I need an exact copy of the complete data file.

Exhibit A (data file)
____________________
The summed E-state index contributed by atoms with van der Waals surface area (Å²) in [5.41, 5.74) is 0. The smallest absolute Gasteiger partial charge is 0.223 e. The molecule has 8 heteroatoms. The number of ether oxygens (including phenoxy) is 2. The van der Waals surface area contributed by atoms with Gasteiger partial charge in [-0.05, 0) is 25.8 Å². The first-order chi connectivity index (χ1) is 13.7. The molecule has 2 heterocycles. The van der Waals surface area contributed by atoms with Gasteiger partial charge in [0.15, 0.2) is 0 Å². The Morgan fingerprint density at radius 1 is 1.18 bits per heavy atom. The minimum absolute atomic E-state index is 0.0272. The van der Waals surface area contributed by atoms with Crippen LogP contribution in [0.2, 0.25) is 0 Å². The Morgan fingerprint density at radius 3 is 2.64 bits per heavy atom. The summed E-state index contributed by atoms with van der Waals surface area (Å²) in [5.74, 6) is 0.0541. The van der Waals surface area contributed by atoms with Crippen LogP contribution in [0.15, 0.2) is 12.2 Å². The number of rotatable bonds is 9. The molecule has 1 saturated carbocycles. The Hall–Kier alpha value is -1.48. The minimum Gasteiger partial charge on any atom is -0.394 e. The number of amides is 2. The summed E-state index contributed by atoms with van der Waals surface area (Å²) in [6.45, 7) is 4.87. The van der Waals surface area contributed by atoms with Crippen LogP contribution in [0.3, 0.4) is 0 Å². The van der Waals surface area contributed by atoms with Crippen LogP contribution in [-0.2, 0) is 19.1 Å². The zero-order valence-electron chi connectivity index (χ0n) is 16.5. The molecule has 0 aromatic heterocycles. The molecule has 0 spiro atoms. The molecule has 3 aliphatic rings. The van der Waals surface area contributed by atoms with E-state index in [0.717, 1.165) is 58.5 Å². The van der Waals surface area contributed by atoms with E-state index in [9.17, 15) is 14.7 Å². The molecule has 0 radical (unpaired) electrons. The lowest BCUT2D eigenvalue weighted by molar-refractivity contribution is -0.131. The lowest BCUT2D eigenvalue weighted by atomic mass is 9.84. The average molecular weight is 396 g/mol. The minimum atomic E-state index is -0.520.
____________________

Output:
The summed E-state index contributed by atoms with van der Waals surface area (Å²) in [5.41, 5.74) is 0. The smallest absolute Gasteiger partial charge is 0.223 e. The molecule has 8 heteroatoms. The number of ether oxygens (including phenoxy) is 2. The van der Waals surface area contributed by atoms with Gasteiger partial charge in [-0.05, 0) is 25.8 Å². The first-order chi connectivity index (χ1) is 13.7. The molecule has 2 heterocycles. The van der Waals surface area contributed by atoms with Gasteiger partial charge in [0.15, 0.2) is 0 Å². The Morgan fingerprint density at radius 1 is 1.18 bits per heavy atom. The minimum absolute atomic E-state index is 0.0272. The van der Waals surface area contributed by atoms with Crippen LogP contribution in [0.2, 0.25) is 0 Å². The Morgan fingerprint density at radius 3 is 2.64 bits per heavy atom. The summed E-state index contributed by atoms with van der Waals surface area (Å²) in [5.74, 6) is 0.0541. The van der Waals surface area contributed by atoms with Crippen LogP contribution in [0.15, 0.2) is 12.2 Å². The number of rotatable bonds is 9. The molecule has 1 saturated carbocycles. The Hall–Kier alpha value is -1.48. The minimum Gasteiger partial charge on any atom is -0.394 e. The number of amides is 2. The summed E-state index contributed by atoms with van der Waals surface area (Å²) in [6.45, 7) is 4.87. The van der Waals surface area contributed by atoms with Crippen LogP contribution in [0.3, 0.4) is 0 Å². The van der Waals surface area contributed by atoms with Crippen LogP contribution in [-0.2, 0) is 19.1 Å². The zero-order valence-electron chi connectivity index (χ0n) is 16.5. The molecule has 0 aromatic heterocycles. The molecule has 0 spiro atoms. The molecule has 3 aliphatic rings. The van der Waals surface area contributed by atoms with E-state index in [0.717, 1.165) is 58.5 Å². The van der Waals surface area contributed by atoms with E-state index in [9.17, 15) is 14.7 Å². The molecule has 0 radical (unpaired) electrons. The lowest BCUT2D eigenvalue weighted by molar-refractivity contribution is -0.131. The lowest BCUT2D eigenvalue weighted by atomic mass is 9.84. The average molecular weight is 396 g/mol. The minimum atomic E-state index is -0.520.